It’s the quintessential American success story: Born under humble circumstances in Jamaica, Julian Reynolds immigrated to the U.S. in 1998 at 19 and hit the streets of New York City in search of a job. With little experience but plenty of natural charm, Reynolds found himself interviewing at J.C. Penney. “They needed a male makeup artist in the cosmetics department,” he recalls. “I knew nothing about makeup, or even that makeup artistry was a career.” Nevertheless, the energetic newcomer jumped in with both feet. “I made a few mistakes at first, but I’d studied art in high school and once I grasped the concept of the face as a canvas and that I was literally painting pictures, I became good at it really quickly.”
In the years that followed, Reynolds moved steadily through the American retail network, working for Macy’s, Bloomingdale’s, Saks Fifth Avenue and Neiman Marcus before landing a gig as a manager for L’Oréal Cosmetics under its Kiehl’s cosmetic brand division. Sometime later, the ambitious Reynolds decided to use his hard- earned savings to buy some property and relocate to Atlanta. After a stint at Nordstrom, he was recruited by a local retail spa boutique. He spent two years learning the business before he and his partner pooled their resources and opened Julian’s Cosmetics + Skin Care in 2008.
Since then, word of mouth has made Reynolds a hot commodity—he is frequently called upon to do makeup for models and celebrities at photo shoots and movie sets. His rise is far from over, however, as DAYSPA learned recently when we chatted with this enterprising artist and business owner.
On his spa and clients: We have three full-time makeup artists and two veteran estheticians working out of two spa rooms. Most of our business is by appointment, and antiaging is our biggest spa category. About 85 percent of our clients are Caucasian women between the ages of 35 and 65, and we also have about 5 percent men. The other 10 percent is a diverse group.
On making the most of his spare time: When I’m not working I try to get to the gym. I call that my therapy hour because it relaxes me; when I don’t get there for a few days,
I get grumpy! I also love staying at home and playing with my dogs, Mushu and Cairo, a shih tzu and miniature pinscher.
On his philosophy about beauty: I tell clients that there’s no sense in buying $400 worth of makeup if you’re not going to take care of your skin—that’s where it all starts. You don’t need as much foundation or even eye color when you begin with a clean, beautiful canvas.
On a typical day: I still do quite a few in-store appointments, so most of my time is spent there, but I also do off-location work in print, movies and commercials. I enjoy helping my spa clients the most, because it’s so important to me to touch that everyday woman and make a difference in her life. The people I work with on a set or at a shoot are usually accustomed to having their makeup done, so they know what they like and dislike; I’m able to make more of an impact on the clients I meet through my spa. Plus, many of them have become close friends, so that has been a bonus!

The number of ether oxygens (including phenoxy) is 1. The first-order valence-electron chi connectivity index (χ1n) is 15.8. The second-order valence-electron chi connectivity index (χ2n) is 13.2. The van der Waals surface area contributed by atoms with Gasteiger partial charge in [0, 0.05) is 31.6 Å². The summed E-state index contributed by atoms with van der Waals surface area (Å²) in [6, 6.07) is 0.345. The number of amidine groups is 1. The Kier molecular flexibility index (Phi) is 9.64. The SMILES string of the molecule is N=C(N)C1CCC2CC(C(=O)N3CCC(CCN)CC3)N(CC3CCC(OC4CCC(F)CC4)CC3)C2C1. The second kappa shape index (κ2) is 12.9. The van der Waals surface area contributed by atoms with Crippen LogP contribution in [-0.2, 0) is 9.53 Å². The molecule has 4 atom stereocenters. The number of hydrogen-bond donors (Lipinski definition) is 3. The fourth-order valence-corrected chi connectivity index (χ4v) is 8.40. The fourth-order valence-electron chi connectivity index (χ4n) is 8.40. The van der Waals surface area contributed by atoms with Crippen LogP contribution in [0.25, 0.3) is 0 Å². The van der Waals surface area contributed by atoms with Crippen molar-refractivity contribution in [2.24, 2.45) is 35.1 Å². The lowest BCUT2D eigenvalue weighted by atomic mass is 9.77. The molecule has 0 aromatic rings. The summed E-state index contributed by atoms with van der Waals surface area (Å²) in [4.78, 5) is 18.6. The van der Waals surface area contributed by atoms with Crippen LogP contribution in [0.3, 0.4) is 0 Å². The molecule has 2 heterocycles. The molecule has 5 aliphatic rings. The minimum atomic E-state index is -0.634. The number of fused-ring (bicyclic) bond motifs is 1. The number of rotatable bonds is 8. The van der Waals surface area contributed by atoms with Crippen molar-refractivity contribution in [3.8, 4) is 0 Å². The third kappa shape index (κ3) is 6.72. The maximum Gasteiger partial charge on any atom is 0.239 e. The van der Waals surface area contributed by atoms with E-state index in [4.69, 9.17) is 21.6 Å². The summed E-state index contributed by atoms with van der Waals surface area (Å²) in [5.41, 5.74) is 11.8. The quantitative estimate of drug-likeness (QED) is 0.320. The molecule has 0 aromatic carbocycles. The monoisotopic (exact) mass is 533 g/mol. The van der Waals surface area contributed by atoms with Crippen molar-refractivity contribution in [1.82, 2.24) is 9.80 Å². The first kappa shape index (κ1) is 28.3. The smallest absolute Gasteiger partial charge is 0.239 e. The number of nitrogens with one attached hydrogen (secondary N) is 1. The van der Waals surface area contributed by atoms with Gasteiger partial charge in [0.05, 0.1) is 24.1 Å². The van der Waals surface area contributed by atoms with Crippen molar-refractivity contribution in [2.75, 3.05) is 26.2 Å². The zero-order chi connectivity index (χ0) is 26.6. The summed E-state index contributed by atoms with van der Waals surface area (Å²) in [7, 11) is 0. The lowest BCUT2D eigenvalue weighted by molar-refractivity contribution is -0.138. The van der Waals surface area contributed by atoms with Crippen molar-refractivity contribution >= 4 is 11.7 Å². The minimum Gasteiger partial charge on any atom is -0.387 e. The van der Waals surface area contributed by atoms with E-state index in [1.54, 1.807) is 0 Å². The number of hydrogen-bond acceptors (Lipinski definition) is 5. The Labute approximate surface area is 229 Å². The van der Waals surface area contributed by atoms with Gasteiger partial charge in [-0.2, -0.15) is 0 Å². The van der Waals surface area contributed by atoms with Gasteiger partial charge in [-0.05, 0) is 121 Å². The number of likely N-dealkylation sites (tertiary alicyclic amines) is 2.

On his rising fame: Well, I ended up in a TV series last year! I thought I was auditioning to be an actual makeup artist but it turned out to be an audition for a makeup artist role on a satirical talk show called ‘Daytime Divas’ on VH1. The whole cast, including Vanessa Williams and Tichina Arnold, have come to the store for facials, which is awesome.
On choosing products to use and retail: We have eight cosmetic lines in the store. I want products that look good, are healthy for the skin, offer impressive colors, and strong shadow palettes and pigments for all skin tones (as a man of color, that’s very important to me). I’m all about having the skin look natural—foundation should not look like makeup. At the end of a consultation or session I’ll make skincare and facial service recommendations as well. As for brands, there are so many skincare lines that I love, but my favorites include iS Clinical, Skinceuticals and Revision Skincare; for makeup I prefer Kevyn Aucoin and Smashbox.
On his greatest challenge: Certainly, when you’re a small-business owner, the hardest part is getting your name out there and generating exposure for your brand. Fortunately, our customers are loyal and come back to see us again and again.
On his biggest reward: I think the greatest honor is to have people come into the store and be inspired by what I’ve accomplished. To get to this point—coming from a third-world country and a very poor family—has been a struggle. But by going to school, working hard and staying dedicated to my craft, I’ve gotten here. It’s very rewarding to inspire a young person who might come in and think, ‘I’d love to do this someday.’
– by Linda Kossoff